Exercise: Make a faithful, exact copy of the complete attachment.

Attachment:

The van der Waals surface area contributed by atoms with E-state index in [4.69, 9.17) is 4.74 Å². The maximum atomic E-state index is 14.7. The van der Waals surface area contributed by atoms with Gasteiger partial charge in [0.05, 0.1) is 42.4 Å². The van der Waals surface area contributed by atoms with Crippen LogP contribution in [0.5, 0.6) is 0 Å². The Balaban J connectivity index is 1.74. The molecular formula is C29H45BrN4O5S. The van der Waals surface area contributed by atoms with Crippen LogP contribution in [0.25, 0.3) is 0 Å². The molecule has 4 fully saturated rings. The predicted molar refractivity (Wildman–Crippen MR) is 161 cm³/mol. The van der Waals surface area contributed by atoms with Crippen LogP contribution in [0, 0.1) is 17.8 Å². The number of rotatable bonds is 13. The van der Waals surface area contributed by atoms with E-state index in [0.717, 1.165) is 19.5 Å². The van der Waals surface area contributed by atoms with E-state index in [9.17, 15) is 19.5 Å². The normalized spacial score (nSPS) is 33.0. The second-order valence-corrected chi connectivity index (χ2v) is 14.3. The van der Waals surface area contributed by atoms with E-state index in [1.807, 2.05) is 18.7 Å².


The van der Waals surface area contributed by atoms with E-state index in [4.69, 9.17) is 4.74 Å². The maximum atomic E-state index is 14.7. The van der Waals surface area contributed by atoms with Gasteiger partial charge in [0.05, 0.1) is 42.4 Å². The van der Waals surface area contributed by atoms with Crippen LogP contribution in [0.5, 0.6) is 0 Å². The Balaban J connectivity index is 1.74. The molecular formula is C29H45BrN4O5S. The van der Waals surface area contributed by atoms with Crippen LogP contribution in [0.25, 0.3) is 0 Å². The molecule has 4 fully saturated rings. The predicted molar refractivity (Wildman–Crippen MR) is 161 cm³/mol. The van der Waals surface area contributed by atoms with Crippen LogP contribution in [0, 0.1) is 17.8 Å². The number of rotatable bonds is 13. The van der Waals surface area contributed by atoms with E-state index in [0.717, 1.165) is 19.5 Å². The van der Waals surface area contributed by atoms with E-state index in [9.17, 15) is 19.5 Å². The normalized spacial score (nSPS) is 33.0. The second-order valence-corrected chi connectivity index (χ2v) is 14.3. The van der Waals surface area contributed by atoms with E-state index in [1.807, 2.05) is 18.7 Å².